I caught this Coyote Infra-Red Capture in Pitch Black conditions using Infra-Red Light only from this “best quality” Game Trail Camera. He was moving slightly but this is an excellent photo from that technology. He was down by a “landing” by a large pond and this spot has been productive for animals coming down to drink from that pond. Game Trail Cameras have come a long way but if someone sold one that gave me better images than I currently can get, I’d buy it in a heartbeat.

Musings:

Several cameras are planted in and around this location onea lake shore. Game trail cameras have always given us interesting images from there. Many creatures come down to this “landing” to drink. They then usually reconnoiter the relatively sheltered bare ground there under a big tree on the waters edge. I’m waiting for a Great Horned Owl to get down in this camera trap. I got one image of a Great Horned Owl here a few months ago but it’s image randomly was cut off right at it’s eyes. . The rest of the image was wonderful. I fixed the aim of that camera lololol. I’ll get him next time it comes to drink here.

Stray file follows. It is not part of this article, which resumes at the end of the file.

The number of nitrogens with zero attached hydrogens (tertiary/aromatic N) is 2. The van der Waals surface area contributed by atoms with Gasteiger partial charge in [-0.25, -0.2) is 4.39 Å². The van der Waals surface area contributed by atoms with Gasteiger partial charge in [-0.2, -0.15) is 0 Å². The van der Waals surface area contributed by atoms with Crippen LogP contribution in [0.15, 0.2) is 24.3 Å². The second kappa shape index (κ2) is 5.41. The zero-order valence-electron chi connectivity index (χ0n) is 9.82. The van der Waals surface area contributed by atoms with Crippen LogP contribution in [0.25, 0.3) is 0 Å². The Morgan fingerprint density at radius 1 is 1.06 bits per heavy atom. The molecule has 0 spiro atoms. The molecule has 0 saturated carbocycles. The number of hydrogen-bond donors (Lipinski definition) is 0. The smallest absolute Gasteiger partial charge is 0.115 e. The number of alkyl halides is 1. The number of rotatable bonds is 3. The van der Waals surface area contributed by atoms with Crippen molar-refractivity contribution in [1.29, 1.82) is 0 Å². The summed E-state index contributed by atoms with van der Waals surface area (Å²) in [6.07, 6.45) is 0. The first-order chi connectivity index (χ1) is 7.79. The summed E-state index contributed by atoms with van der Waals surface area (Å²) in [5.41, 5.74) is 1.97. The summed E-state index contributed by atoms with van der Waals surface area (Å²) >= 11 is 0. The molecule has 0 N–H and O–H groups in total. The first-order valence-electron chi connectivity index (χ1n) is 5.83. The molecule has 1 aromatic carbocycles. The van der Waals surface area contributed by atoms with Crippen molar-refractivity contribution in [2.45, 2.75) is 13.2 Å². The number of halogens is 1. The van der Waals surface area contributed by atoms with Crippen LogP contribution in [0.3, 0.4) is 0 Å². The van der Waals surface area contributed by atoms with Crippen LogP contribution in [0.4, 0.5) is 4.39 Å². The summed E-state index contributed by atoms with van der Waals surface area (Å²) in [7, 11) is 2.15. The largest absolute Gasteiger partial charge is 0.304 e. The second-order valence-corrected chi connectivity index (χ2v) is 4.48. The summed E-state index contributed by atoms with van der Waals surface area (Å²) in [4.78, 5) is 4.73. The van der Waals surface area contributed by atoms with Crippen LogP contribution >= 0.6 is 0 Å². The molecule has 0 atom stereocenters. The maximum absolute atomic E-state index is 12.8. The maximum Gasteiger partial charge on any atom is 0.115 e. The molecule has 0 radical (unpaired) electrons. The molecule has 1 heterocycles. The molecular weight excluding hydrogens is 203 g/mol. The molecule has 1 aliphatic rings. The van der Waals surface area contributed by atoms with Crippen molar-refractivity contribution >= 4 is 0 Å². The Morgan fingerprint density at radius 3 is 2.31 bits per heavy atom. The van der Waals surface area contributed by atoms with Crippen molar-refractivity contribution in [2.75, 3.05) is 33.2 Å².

I currently have 4 cameras looking in and out of this particular area. I can do it with one 360 degree game camera. Having 3 others looking in make for a sure good shot from at least one of the cameras. This stuff happens pretty fast, animals don’t dilly dally around too much. All business late night out hunting for this coyote. I hear groups of them out in that direction but I’ve never caught a “pack” on a game trail camera yet. Working on that I am. 📸

Location: Not even 100 yards from the Montana/Wyoming border, Bliss DInosaur Ranch.

Coyote Infra-Red Capture